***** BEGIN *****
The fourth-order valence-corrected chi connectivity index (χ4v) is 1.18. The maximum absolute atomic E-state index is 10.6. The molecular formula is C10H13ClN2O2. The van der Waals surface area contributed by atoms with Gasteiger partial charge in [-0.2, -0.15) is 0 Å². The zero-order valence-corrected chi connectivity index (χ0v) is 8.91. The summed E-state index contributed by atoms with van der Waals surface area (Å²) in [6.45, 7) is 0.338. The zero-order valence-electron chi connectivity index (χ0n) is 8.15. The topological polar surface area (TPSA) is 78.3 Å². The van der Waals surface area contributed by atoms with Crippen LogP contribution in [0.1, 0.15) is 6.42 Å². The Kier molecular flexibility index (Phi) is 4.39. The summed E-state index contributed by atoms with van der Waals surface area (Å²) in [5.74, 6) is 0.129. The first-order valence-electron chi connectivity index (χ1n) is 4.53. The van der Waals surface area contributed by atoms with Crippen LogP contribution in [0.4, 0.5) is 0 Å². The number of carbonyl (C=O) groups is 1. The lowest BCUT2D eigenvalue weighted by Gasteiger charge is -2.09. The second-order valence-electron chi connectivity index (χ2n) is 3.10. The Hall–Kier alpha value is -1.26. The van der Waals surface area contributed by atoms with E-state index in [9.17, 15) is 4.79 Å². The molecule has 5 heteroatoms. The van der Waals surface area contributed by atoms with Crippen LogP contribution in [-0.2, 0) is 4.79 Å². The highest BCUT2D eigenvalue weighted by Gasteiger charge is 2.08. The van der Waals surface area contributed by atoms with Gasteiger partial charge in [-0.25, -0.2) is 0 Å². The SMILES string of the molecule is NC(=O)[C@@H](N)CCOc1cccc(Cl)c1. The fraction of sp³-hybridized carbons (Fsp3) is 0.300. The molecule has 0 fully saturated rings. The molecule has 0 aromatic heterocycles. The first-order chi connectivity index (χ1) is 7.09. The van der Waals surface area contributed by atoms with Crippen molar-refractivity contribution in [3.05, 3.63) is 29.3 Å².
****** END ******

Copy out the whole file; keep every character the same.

The fourth-order valence-corrected chi connectivity index (χ4v) is 1.18. The maximum absolute atomic E-state index is 10.6. The molecular formula is C10H13ClN2O2. The van der Waals surface area contributed by atoms with Gasteiger partial charge in [-0.2, -0.15) is 0 Å². The zero-order valence-corrected chi connectivity index (χ0v) is 8.91. The summed E-state index contributed by atoms with van der Waals surface area (Å²) in [6.45, 7) is 0.338. The zero-order valence-electron chi connectivity index (χ0n) is 8.15. The topological polar surface area (TPSA) is 78.3 Å². The van der Waals surface area contributed by atoms with Crippen LogP contribution in [0.1, 0.15) is 6.42 Å². The Kier molecular flexibility index (Phi) is 4.39. The summed E-state index contributed by atoms with van der Waals surface area (Å²) in [5.74, 6) is 0.129. The first-order valence-electron chi connectivity index (χ1n) is 4.53. The van der Waals surface area contributed by atoms with Crippen LogP contribution in [0.4, 0.5) is 0 Å². The number of carbonyl (C=O) groups is 1. The lowest BCUT2D eigenvalue weighted by Gasteiger charge is -2.09. The second-order valence-electron chi connectivity index (χ2n) is 3.10. The Hall–Kier alpha value is -1.26. The van der Waals surface area contributed by atoms with E-state index in [9.17, 15) is 4.79 Å². The molecule has 5 heteroatoms. The van der Waals surface area contributed by atoms with Crippen LogP contribution in [-0.2, 0) is 4.79 Å². The highest BCUT2D eigenvalue weighted by Gasteiger charge is 2.08. The van der Waals surface area contributed by atoms with Gasteiger partial charge in [-0.25, -0.2) is 0 Å². The SMILES string of the molecule is NC(=O)[C@@H](N)CCOc1cccc(Cl)c1. The fraction of sp³-hybridized carbons (Fsp3) is 0.300. The molecule has 0 fully saturated rings. The molecule has 0 aromatic heterocycles. The first-order chi connectivity index (χ1) is 7.09. The van der Waals surface area contributed by atoms with Crippen molar-refractivity contribution in [3.05, 3.63) is 29.3 Å².